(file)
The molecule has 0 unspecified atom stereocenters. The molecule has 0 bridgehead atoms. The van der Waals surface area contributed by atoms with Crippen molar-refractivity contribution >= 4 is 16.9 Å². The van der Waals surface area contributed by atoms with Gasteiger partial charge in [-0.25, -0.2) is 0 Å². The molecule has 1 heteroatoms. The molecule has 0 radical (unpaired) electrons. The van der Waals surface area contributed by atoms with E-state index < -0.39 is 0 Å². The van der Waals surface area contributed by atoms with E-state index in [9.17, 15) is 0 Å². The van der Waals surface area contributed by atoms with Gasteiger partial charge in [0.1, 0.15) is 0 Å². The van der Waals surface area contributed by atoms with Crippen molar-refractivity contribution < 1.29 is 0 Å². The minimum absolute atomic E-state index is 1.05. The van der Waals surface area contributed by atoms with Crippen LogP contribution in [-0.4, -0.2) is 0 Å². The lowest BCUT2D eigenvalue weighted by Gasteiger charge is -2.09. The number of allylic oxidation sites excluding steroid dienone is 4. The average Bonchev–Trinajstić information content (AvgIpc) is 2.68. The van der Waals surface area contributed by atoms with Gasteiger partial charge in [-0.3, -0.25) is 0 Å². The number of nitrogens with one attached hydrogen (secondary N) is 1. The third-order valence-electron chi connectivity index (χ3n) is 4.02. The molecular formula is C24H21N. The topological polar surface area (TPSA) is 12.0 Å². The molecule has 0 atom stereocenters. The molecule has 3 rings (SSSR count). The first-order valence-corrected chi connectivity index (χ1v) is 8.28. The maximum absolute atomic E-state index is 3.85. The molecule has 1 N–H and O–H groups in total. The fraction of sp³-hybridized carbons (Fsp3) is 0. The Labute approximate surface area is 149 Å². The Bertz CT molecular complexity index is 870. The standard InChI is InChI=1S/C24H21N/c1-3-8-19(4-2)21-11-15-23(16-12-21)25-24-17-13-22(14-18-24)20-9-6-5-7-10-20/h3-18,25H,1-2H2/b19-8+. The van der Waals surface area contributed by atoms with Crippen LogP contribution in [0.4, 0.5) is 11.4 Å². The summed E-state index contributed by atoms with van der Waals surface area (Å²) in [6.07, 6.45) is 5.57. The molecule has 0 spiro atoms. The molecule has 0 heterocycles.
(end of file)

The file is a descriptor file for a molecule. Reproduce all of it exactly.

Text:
The molecule has 0 unspecified atom stereocenters. The molecule has 0 bridgehead atoms. The van der Waals surface area contributed by atoms with Crippen molar-refractivity contribution >= 4 is 16.9 Å². The van der Waals surface area contributed by atoms with Gasteiger partial charge in [-0.25, -0.2) is 0 Å². The molecule has 1 heteroatoms. The molecule has 0 radical (unpaired) electrons. The van der Waals surface area contributed by atoms with E-state index < -0.39 is 0 Å². The van der Waals surface area contributed by atoms with E-state index in [9.17, 15) is 0 Å². The van der Waals surface area contributed by atoms with Gasteiger partial charge in [0.1, 0.15) is 0 Å². The van der Waals surface area contributed by atoms with Crippen molar-refractivity contribution < 1.29 is 0 Å². The minimum absolute atomic E-state index is 1.05. The van der Waals surface area contributed by atoms with Crippen LogP contribution in [-0.4, -0.2) is 0 Å². The lowest BCUT2D eigenvalue weighted by Gasteiger charge is -2.09. The number of allylic oxidation sites excluding steroid dienone is 4. The average Bonchev–Trinajstić information content (AvgIpc) is 2.68. The van der Waals surface area contributed by atoms with Gasteiger partial charge in [-0.3, -0.25) is 0 Å². The number of nitrogens with one attached hydrogen (secondary N) is 1. The third-order valence-electron chi connectivity index (χ3n) is 4.02. The molecular formula is C24H21N. The topological polar surface area (TPSA) is 12.0 Å². The molecule has 0 atom stereocenters. The molecule has 3 rings (SSSR count). The first-order valence-corrected chi connectivity index (χ1v) is 8.28. The maximum absolute atomic E-state index is 3.85. The molecule has 1 N–H and O–H groups in total. The fraction of sp³-hybridized carbons (Fsp3) is 0. The Labute approximate surface area is 149 Å². The Bertz CT molecular complexity index is 870. The standard InChI is InChI=1S/C24H21N/c1-3-8-19(4-2)21-11-15-23(16-12-21)25-24-17-13-22(14-18-24)20-9-6-5-7-10-20/h3-18,25H,1-2H2/b19-8+. The van der Waals surface area contributed by atoms with Crippen LogP contribution in [0.4, 0.5) is 11.4 Å². The summed E-state index contributed by atoms with van der Waals surface area (Å²) in [6.07, 6.45) is 5.57. The molecule has 0 spiro atoms. The molecule has 0 heterocycles.